With 1,398 trees belonging to 64 endemic and indigenous species surrounding the University's 27-hectare campus, De La Salle University-Dasmariñas is indeed considered an urban biodoversity corridor, home to 34 different species of birds including the endemic Philippine scops-owl and the vulnerable Java sparrow, listed as endangered by the International Union for the Conservation of Nature.
Rare species of butterflies like the Swallowtail and the Magellan Birdwing also roam freely around the Botanical Garden and its nearby environs, undisturbed by a community that cherishes their habitat and respects their freedom.
In a campus that promotes sustainability, conservation and preservation of nature, Lasallians benefit by witnessing the result of this thriving ecosystem for wildlife. As the University protects its rich biodiversity, Lasallians are also priviledged to enjoy a microclimate that is two degrees cooler than the temperature outside of campus, even during the hot summer months, a testament to the natural wonders for caring for Mother Nature.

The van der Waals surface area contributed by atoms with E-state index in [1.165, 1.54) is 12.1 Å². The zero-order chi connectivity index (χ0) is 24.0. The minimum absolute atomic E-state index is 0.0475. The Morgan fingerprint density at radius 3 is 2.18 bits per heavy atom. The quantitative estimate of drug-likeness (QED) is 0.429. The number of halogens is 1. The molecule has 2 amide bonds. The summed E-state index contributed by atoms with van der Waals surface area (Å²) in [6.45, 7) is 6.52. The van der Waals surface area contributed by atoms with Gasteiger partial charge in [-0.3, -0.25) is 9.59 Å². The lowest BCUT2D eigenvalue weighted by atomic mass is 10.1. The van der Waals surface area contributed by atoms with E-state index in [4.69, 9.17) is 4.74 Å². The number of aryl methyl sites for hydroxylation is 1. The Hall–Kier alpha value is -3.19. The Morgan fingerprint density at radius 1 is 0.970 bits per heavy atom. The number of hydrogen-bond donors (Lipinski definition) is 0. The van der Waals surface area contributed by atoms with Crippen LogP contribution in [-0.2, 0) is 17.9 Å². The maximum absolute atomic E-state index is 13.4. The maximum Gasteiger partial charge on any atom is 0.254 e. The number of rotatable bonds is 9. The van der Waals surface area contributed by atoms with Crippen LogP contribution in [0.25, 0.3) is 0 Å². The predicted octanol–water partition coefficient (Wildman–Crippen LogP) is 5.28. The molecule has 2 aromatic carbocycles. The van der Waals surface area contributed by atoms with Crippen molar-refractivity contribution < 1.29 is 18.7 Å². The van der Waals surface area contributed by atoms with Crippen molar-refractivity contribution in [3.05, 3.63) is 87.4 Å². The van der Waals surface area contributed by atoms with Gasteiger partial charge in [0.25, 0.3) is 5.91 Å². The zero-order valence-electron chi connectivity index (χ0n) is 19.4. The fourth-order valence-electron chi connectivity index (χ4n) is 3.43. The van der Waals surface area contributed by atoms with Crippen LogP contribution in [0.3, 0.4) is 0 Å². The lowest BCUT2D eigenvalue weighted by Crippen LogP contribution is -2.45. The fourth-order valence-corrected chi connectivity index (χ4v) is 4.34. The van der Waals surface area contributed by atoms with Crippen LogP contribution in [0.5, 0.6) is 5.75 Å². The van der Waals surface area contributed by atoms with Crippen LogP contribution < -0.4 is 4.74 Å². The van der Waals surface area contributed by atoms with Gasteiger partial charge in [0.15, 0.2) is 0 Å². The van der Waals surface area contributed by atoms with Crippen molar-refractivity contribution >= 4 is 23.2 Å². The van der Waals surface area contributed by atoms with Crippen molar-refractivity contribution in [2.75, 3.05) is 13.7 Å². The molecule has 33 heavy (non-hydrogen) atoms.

The University was conferred the Academic Center of Excellence in Biodiversity Conservation in Southern Tagalog Faunal Region by the Haribon Foundation.
DLSU-D was granted Dark Green School status by the Philippine Network of Educators for the Environment, the first school to receive the honor. The accreditation was given to the DLSU-D for integrating "green" practices in the University's mission, curriculum, research, guidelines and practices.
DLSU-D's sustainable practices and rich biodiversity propelled it ahead of 15 regional finalists to win the PLDT-SMART National Search for Most Sustainable and Eco-friendly School in the Philippines, a competition co sponsored by the Department of Environment and Natural Resources.
DLSU-D's overall thrusts towards sustainability made it the top Philippine school Universitas Indonesia's Greenmetric Global Ranking. The university ranks 600 participating schools in the world based on several metrics including sustainable campus development, climate change initiatives, waste management, use of renewable energy, research and education, water and transportation. The University also maintains its position in the top 13 percent of sustainable campuses in the world.